Chromium-6

Coachella Valley Water District is testing a promising alternative treatment technology to reduce chromium-6 in groundwater supplies. This cost-effective, environmentally friendly option uses stannous chloride, an approved drinking water and food additive. Stannous chloride works by converting chromium-6 to chromium-3, an important nutrient the body needs to process certain sugars, fats and proteins.

The State approved CVWD’s plan for a full-scale demonstration project using stannous chloride treatment for the water system serving Indio Hills, Sky Valley and some areas in and around Desert Hot Springs. The demonstration project is scheduled to begin in August 2017 and results are expected before the end of the year.

If this alternative treatment proves viable, CVWD expects to meet an anticipated chromium-6 drinking water standard under development by the State Water Resources Control Board.

Stannous chloride treatment would be substantially less expensive and have less impact on the community and the environment than other, conventional methods previously under consideration.

Chromium-6 Demonstration Project

Pilot Testing an Alternative Treatment Process PowerPoint 10/25/2016

Water samples
Coachella Valley Water District (CVWD) is committed to providing high quality drinking water that meets all state and federal water quality standards. This commitment includes delivering water that complies with the State Water Resources Control Board Division of Drinking Water (State) maximum contaminant level (MCL) of 10 parts per billion for chromium-6, a mineral that occurs naturally in Coachella Valley groundwater.

Background Information

CVWD has been working for years to find the best treatment method, even before state health officials enacted the country’s first chromium-6 drinking water standard in 2014. That limit of 10 parts per billion (ppb) has since been abandoned, along with a 2020 compliance deadline, after the state lost a lawsuit challenging the standard. In May 2017, a judge invalidated the limit because the state failed to properly consider the economic feasibly of compliance. The State Water Resources Control Board is now working on establishing a new chromium-6 standard for drinking water, which could take up to two years.

Chromium-6, also known as Cr6 and hexavalent chromium, is a natural element that occurs in groundwater in the Coachella Valley and elsewhere due to the erosion of natural deposits. Cr6 was in groundwater long before the Valley was developed and before technological advances allowed detection of minute levels, such as one part per billion, which amounts to about one drop in a swimming pool. The state began regulating chromium-6 to reduce the potential increased health risk to some people who drink the water over many years. Chromium-6 does not cause any immediate health risks. Tap water is safe to drink, cook with and use.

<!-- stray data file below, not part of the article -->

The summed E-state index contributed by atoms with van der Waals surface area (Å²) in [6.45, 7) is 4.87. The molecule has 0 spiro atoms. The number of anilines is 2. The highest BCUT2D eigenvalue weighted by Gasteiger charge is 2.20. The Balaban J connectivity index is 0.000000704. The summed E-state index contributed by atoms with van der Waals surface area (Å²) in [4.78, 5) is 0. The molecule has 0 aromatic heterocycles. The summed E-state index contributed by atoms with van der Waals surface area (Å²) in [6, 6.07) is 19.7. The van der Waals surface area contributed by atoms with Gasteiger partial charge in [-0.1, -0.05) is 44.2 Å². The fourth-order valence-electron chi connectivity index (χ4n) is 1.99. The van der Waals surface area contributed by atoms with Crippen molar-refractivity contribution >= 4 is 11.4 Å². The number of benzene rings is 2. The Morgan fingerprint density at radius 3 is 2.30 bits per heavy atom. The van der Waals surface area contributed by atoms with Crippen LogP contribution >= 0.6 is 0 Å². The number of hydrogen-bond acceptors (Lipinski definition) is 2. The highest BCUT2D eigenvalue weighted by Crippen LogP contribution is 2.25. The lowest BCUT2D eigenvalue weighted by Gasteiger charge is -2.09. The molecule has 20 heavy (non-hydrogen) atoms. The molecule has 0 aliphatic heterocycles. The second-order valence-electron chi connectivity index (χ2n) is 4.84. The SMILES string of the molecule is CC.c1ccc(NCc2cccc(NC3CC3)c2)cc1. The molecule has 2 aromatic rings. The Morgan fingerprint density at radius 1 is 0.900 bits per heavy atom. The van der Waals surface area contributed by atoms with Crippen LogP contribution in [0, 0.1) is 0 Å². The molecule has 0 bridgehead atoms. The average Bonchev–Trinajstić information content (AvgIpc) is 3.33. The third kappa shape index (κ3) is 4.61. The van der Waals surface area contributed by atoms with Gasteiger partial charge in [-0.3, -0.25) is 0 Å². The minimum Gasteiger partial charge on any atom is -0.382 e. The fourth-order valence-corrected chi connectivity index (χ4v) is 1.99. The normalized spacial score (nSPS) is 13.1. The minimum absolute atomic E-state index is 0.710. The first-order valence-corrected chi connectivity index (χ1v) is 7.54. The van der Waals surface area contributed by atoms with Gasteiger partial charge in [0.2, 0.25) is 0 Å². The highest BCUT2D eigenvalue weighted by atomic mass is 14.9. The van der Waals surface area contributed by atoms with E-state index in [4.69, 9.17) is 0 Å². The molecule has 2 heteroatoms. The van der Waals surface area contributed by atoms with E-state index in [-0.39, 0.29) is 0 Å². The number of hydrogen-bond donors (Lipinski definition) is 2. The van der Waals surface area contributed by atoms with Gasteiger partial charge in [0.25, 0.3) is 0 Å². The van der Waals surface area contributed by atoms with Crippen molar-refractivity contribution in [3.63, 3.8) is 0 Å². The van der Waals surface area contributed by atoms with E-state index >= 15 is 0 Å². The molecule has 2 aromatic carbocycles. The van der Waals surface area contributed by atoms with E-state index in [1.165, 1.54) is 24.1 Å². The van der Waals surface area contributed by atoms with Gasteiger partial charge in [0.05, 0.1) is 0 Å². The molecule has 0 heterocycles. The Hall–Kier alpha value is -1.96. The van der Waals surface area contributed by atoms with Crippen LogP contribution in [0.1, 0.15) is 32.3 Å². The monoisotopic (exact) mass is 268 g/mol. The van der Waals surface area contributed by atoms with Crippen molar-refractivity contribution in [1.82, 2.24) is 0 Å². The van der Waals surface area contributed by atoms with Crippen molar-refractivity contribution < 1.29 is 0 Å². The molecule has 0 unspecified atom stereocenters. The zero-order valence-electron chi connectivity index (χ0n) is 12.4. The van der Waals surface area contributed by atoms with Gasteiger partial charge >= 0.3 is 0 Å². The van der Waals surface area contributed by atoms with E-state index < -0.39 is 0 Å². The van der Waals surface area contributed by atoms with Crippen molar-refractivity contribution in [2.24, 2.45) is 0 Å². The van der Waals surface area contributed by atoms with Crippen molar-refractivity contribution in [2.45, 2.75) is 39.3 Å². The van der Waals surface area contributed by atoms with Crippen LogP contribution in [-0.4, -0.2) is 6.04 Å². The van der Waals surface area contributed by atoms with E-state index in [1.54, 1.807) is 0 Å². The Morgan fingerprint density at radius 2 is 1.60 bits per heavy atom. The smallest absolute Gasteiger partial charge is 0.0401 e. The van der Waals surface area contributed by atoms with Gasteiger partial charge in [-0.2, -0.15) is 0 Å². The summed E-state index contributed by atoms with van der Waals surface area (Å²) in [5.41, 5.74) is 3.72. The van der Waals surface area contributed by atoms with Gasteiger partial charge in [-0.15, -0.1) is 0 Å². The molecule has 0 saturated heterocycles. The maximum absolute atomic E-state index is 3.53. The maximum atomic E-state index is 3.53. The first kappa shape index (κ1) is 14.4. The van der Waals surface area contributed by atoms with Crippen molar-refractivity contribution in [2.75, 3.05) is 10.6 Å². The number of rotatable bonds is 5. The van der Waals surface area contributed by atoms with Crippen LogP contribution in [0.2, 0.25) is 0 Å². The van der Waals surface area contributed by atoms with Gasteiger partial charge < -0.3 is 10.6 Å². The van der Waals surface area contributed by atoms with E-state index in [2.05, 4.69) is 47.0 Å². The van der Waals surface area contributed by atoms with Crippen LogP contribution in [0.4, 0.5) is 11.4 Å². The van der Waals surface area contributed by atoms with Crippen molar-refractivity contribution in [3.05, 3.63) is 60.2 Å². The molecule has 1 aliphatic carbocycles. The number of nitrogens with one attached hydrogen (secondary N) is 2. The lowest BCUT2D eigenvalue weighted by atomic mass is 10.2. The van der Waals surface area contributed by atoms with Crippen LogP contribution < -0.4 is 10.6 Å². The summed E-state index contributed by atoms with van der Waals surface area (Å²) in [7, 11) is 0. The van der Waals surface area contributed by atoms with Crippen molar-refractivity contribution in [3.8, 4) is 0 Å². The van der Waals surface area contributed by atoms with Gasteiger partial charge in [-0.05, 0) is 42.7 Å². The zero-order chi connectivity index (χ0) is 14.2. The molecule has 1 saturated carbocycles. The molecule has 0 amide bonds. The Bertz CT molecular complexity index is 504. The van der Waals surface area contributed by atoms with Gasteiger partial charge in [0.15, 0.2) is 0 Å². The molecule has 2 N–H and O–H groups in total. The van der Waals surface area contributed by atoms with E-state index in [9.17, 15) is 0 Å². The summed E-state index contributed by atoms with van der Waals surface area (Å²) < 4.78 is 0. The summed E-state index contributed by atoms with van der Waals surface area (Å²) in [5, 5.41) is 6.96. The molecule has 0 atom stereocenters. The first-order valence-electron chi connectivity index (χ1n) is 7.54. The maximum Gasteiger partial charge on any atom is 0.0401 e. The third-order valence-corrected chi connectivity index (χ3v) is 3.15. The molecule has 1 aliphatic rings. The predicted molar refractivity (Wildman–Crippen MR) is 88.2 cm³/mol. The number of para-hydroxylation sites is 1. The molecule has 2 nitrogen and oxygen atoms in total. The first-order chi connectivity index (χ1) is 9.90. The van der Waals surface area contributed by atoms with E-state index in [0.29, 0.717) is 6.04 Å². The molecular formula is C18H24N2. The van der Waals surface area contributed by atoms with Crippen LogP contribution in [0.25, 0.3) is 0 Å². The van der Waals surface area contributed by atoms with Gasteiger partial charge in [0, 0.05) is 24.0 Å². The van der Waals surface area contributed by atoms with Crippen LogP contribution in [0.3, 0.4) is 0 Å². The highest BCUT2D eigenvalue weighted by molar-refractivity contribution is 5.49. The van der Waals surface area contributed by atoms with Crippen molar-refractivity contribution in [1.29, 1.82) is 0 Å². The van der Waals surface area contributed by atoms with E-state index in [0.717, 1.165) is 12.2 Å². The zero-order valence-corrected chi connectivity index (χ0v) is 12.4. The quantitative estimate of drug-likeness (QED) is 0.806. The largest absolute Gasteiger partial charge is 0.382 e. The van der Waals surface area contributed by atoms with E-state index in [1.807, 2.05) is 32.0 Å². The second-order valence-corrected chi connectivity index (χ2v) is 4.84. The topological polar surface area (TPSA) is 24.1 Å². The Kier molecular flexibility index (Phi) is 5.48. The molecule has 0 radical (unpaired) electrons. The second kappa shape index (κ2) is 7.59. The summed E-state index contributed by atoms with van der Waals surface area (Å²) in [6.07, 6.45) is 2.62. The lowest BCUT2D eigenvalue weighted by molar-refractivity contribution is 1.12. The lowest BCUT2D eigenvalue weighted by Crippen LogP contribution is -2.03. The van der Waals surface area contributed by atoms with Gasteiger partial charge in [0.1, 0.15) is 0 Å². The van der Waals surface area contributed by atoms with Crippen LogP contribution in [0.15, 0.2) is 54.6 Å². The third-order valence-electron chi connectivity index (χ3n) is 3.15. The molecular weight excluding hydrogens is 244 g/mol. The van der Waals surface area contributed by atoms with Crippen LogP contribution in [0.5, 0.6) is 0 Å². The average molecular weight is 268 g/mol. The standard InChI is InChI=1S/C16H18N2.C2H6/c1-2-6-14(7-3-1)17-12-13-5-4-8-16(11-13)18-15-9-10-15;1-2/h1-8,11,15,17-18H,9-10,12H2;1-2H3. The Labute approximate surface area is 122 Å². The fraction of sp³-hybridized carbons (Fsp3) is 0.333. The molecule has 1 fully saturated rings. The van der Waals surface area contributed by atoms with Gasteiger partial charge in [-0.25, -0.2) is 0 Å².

In 2016, CVWD was moving ahead with a plan to build a conventional ion exchange treatment system. It would have required construction of buildings at 29 well sites and a central facility for regenerating resin used in the treatment process, as well as pipelines to service the system. Some communities expressed concern that the treatment facilities would be too noticeable by neighbors and require too much traffic to maintain. The project would have cost about $250 million and caused an increase in water rates. Just as construction was set to begin, testing revealed success in treatments using stannous chloride, an antioxidant made up of tin and chloride.

The CVWD Board of Directors temporarily halted construction of the ion exchange facilities in October 2016 and approved launching a pilot study to evaluate the feasibility and effectiveness of stannous chloride at a CVWD well in Palm Desert. This was followed by two months of laboratory testing on water from another well in Desert Hot Springs. In May 2017, test results showed that stannous chloride successfully reduced chromium-6. These findings led to development of the six-week demonstration project in the Sky Valley service area. If the study proves successful, stannous chloride treatment could eventually be used system-wide. This alternative would be one-tenth the price of ion exchange, eliminate waste byproducts, and avoid large buildings at well sites. Stannous chloride treatment would utilize tanks hidden behind well site walls and require less disruptive maintenance.

More details with be shared with the community as they become available.

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Background information and important documents

News coverage about Chromium-6


Bottled water options


Some bottled water brands available at local grocery stores and other locations provide water quality reports indicating Cr6 or chromium (which includes Cr6) levels below 10 ppb. The following list is not intended to be a complete list of all bottled water with possible Cr6 levels below 10 ppb. Inclusion in the list does not represent an endorsement of any kind.

Links